An expedition to enable a wounded veteran to climb the coldest and most inhospitable mountain in the world has received £100,000 of LIBOR funding. The Mount Vinson expedition, organised by the charity 65 Degrees North, will set out in January 2017. A 6-strong team will face strong winds, brutally low wind-chill temperatures and extreme remoteness to show what wounded veterans are able to achieve.

General Andrew Keeling RM (Rtd), Patron of 65 Degrees North said:

All of us at 65 Degrees North are over the moon about the wonderful LIBOR grant which, combined with our other funding channels, enables us to go ahead with our ambitious plans to mount expeditions for war wounded veterans to climb Mount Vinson (the highest mountain the Antarctic) and to complete an ambitious cycling challenge in the Pyrenees. From our previous experience running expeditions like this we know they have a totally disproportionately beneficial effect on those that go out of their way ‘to achieve the impossible’, and on their ability to inspire others to do the same.

The Falklands Veterans Association will receive £550,000 funding to secure subsidised flights to the Islands for the next three years allowing veterans and next of kin to visit battlefields, war graves and memorials to remember those ‘still on patrol’. The award comes ahead of the 35th anniversary of the conflict in 2017.

Derek ‘Smokey’ Cole, Chief Executive of the Falklands Veterans Foundation said:

The Falklands Veterans Foundation are absolutely delighted to be awarded this funding for Veterans and immediate Next of Kin of those killed in action during the Falklands War, to assist with the costs of flights to the Islands to allow them to lay ghosts to rest and pay their respects to those still on patrol in the South Atlantic. It also ensures that Liberty Lodge a building owned by the Foundation for the veterans and families of those killed in action, is used to its full potential.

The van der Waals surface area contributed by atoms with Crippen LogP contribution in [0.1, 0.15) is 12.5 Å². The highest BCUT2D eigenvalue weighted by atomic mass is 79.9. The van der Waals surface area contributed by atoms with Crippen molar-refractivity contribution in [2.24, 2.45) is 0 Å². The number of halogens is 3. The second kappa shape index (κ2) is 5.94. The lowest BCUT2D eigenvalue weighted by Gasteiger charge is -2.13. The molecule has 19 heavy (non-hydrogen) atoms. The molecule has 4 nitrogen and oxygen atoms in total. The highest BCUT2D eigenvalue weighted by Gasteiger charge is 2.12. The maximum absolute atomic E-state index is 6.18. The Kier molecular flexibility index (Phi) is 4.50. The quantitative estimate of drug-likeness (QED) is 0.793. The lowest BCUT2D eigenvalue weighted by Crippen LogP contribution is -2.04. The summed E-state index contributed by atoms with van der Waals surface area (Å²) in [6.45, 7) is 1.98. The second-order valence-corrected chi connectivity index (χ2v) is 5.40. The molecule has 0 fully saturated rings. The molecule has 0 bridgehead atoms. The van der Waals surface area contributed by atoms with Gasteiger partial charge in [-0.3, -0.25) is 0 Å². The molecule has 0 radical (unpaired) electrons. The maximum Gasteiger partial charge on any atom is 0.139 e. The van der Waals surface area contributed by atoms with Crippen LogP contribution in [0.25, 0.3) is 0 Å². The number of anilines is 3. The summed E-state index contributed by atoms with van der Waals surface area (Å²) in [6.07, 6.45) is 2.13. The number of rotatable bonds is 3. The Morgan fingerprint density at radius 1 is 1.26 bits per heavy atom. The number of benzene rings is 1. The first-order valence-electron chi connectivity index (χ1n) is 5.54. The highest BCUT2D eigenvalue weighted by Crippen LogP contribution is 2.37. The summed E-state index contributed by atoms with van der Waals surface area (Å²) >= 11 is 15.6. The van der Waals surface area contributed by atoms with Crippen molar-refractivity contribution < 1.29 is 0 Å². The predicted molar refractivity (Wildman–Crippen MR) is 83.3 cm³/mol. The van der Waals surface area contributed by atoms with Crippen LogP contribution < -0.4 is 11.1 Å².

HMS Invincible shipwreck

HMS Invincible sank in the Solent near Portsmouth in 1758, while serving as one of the Royal Navy’s finest ships of the time. Today, more than £2 million has been awarded to excavate the wreck as shifting sands are now leaving it exposed to damage. Veterans, including wounded, and disadvantaged teenagers will be key to the project, run by the Maritime Archaeology Sea Trust (MAST) - helping secure artefacts from the wreck and put them on public display for the first time.

The ship was a cutting-edge design – built using iron, as well as wood – and the first ship to carry the name Invincible. The wreck is known to contain items which will tell us more about life aboard Royal Navy ships at the time. The excavation fills an important gap chronologically between the Henry VIII’s Mary Rose and Nelson’s HMS Victory and is one of the most complete and best preserved warships of the mid-18th century.

Published 12 July 2016